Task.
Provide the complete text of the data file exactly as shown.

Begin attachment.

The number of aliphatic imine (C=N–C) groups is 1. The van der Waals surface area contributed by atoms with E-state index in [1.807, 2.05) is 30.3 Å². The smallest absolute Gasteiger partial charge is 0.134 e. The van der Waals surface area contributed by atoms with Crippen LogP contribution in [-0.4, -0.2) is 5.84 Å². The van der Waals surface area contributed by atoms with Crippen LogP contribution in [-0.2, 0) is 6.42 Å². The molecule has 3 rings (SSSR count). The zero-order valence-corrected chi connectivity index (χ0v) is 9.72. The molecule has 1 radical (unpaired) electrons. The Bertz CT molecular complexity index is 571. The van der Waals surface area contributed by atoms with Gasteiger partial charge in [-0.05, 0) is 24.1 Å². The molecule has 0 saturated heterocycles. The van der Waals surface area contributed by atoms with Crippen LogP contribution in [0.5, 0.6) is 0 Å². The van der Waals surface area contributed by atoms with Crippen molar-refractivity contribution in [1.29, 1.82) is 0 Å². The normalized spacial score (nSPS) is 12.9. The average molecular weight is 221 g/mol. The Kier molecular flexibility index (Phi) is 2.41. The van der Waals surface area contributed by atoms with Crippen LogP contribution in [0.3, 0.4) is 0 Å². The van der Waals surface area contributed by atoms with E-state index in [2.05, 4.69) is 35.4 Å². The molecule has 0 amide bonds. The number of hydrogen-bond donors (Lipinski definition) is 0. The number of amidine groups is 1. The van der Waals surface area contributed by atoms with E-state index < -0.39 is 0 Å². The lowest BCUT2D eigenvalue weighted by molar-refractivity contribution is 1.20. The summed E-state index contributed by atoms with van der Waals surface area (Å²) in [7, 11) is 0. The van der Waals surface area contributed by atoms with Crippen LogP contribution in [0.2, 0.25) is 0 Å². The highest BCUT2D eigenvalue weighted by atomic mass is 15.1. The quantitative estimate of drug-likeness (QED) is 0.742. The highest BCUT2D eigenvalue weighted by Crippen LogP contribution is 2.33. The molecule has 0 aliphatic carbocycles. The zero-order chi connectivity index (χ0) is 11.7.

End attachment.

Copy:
The number of aliphatic imine (C=N–C) groups is 1. The van der Waals surface area contributed by atoms with E-state index in [1.807, 2.05) is 30.3 Å². The smallest absolute Gasteiger partial charge is 0.134 e. The van der Waals surface area contributed by atoms with Crippen LogP contribution in [-0.4, -0.2) is 5.84 Å². The van der Waals surface area contributed by atoms with Crippen LogP contribution in [-0.2, 0) is 6.42 Å². The molecule has 3 rings (SSSR count). The zero-order valence-corrected chi connectivity index (χ0v) is 9.72. The molecule has 1 radical (unpaired) electrons. The Bertz CT molecular complexity index is 571. The van der Waals surface area contributed by atoms with Gasteiger partial charge in [-0.05, 0) is 24.1 Å². The molecule has 0 saturated heterocycles. The van der Waals surface area contributed by atoms with Crippen LogP contribution in [0.5, 0.6) is 0 Å². The van der Waals surface area contributed by atoms with Crippen molar-refractivity contribution in [1.29, 1.82) is 0 Å². The normalized spacial score (nSPS) is 12.9. The average molecular weight is 221 g/mol. The Kier molecular flexibility index (Phi) is 2.41. The van der Waals surface area contributed by atoms with Crippen LogP contribution in [0.3, 0.4) is 0 Å². The van der Waals surface area contributed by atoms with E-state index in [2.05, 4.69) is 35.4 Å². The molecule has 0 amide bonds. The number of hydrogen-bond donors (Lipinski definition) is 0. The number of amidine groups is 1. The van der Waals surface area contributed by atoms with E-state index < -0.39 is 0 Å². The lowest BCUT2D eigenvalue weighted by molar-refractivity contribution is 1.20. The summed E-state index contributed by atoms with van der Waals surface area (Å²) in [7, 11) is 0. The van der Waals surface area contributed by atoms with Crippen LogP contribution in [0.2, 0.25) is 0 Å². The highest BCUT2D eigenvalue weighted by atomic mass is 15.1. The quantitative estimate of drug-likeness (QED) is 0.742. The highest BCUT2D eigenvalue weighted by Crippen LogP contribution is 2.33. The molecule has 0 aliphatic carbocycles. The zero-order chi connectivity index (χ0) is 11.7.